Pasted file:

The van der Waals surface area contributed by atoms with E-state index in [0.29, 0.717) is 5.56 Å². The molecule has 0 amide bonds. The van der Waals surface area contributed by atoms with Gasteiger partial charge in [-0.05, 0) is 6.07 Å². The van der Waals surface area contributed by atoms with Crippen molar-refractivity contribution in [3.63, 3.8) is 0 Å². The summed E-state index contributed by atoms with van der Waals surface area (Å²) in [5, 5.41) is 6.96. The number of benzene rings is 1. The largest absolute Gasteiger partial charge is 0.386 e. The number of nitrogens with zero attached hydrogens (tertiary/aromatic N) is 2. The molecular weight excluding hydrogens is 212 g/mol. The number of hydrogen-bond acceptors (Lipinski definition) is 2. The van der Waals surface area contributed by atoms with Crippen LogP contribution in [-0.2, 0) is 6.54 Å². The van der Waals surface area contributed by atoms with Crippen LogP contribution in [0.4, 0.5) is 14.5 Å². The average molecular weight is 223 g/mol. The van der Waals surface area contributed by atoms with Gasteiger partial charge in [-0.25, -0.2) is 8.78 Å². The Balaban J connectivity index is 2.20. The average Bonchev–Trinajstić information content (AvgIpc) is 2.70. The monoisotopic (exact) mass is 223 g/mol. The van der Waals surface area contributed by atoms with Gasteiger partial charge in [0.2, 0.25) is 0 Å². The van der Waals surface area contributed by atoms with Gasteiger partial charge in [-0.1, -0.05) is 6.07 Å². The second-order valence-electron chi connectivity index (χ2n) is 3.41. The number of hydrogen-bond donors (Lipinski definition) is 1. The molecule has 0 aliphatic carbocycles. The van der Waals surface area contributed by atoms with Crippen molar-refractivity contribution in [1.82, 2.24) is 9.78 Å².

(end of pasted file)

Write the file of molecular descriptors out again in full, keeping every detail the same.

The van der Waals surface area contributed by atoms with E-state index in [0.29, 0.717) is 5.56 Å². The molecule has 0 amide bonds. The van der Waals surface area contributed by atoms with Gasteiger partial charge in [-0.05, 0) is 6.07 Å². The van der Waals surface area contributed by atoms with Crippen molar-refractivity contribution in [3.63, 3.8) is 0 Å². The summed E-state index contributed by atoms with van der Waals surface area (Å²) in [5, 5.41) is 6.96. The number of benzene rings is 1. The largest absolute Gasteiger partial charge is 0.386 e. The number of nitrogens with zero attached hydrogens (tertiary/aromatic N) is 2. The molecular weight excluding hydrogens is 212 g/mol. The number of hydrogen-bond acceptors (Lipinski definition) is 2. The van der Waals surface area contributed by atoms with Crippen LogP contribution in [-0.2, 0) is 6.54 Å². The van der Waals surface area contributed by atoms with Crippen LogP contribution in [0.4, 0.5) is 14.5 Å². The average molecular weight is 223 g/mol. The van der Waals surface area contributed by atoms with Gasteiger partial charge in [-0.25, -0.2) is 8.78 Å². The Balaban J connectivity index is 2.20. The average Bonchev–Trinajstić information content (AvgIpc) is 2.70. The monoisotopic (exact) mass is 223 g/mol. The van der Waals surface area contributed by atoms with Gasteiger partial charge in [0.2, 0.25) is 0 Å². The van der Waals surface area contributed by atoms with Gasteiger partial charge in [-0.1, -0.05) is 6.07 Å². The second-order valence-electron chi connectivity index (χ2n) is 3.41. The number of hydrogen-bond donors (Lipinski definition) is 1. The molecule has 0 aliphatic carbocycles. The van der Waals surface area contributed by atoms with Crippen molar-refractivity contribution in [1.82, 2.24) is 9.78 Å².